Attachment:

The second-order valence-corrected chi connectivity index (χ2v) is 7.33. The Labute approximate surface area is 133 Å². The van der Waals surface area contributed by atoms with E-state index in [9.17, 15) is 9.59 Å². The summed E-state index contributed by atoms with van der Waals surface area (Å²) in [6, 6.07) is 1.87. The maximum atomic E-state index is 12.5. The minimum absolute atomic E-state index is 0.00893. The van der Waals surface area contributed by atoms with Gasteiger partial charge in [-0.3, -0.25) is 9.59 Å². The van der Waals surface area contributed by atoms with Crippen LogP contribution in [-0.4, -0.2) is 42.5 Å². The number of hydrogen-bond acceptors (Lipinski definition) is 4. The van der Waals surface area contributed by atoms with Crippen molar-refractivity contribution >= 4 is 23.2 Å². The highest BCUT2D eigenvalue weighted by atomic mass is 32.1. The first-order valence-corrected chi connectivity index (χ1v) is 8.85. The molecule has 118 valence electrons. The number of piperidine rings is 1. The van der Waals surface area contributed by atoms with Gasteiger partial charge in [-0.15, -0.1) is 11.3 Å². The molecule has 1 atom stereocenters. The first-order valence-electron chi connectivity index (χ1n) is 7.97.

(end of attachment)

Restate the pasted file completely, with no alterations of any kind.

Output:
The second-order valence-corrected chi connectivity index (χ2v) is 7.33. The Labute approximate surface area is 133 Å². The van der Waals surface area contributed by atoms with E-state index in [9.17, 15) is 9.59 Å². The summed E-state index contributed by atoms with van der Waals surface area (Å²) in [6, 6.07) is 1.87. The maximum atomic E-state index is 12.5. The minimum absolute atomic E-state index is 0.00893. The van der Waals surface area contributed by atoms with Gasteiger partial charge in [-0.3, -0.25) is 9.59 Å². The van der Waals surface area contributed by atoms with Crippen LogP contribution in [-0.4, -0.2) is 42.5 Å². The number of hydrogen-bond acceptors (Lipinski definition) is 4. The van der Waals surface area contributed by atoms with Crippen molar-refractivity contribution >= 4 is 23.2 Å². The highest BCUT2D eigenvalue weighted by atomic mass is 32.1. The first-order valence-corrected chi connectivity index (χ1v) is 8.85. The molecule has 118 valence electrons. The number of piperidine rings is 1. The van der Waals surface area contributed by atoms with Gasteiger partial charge in [-0.15, -0.1) is 11.3 Å². The molecule has 1 atom stereocenters. The first-order valence-electron chi connectivity index (χ1n) is 7.97.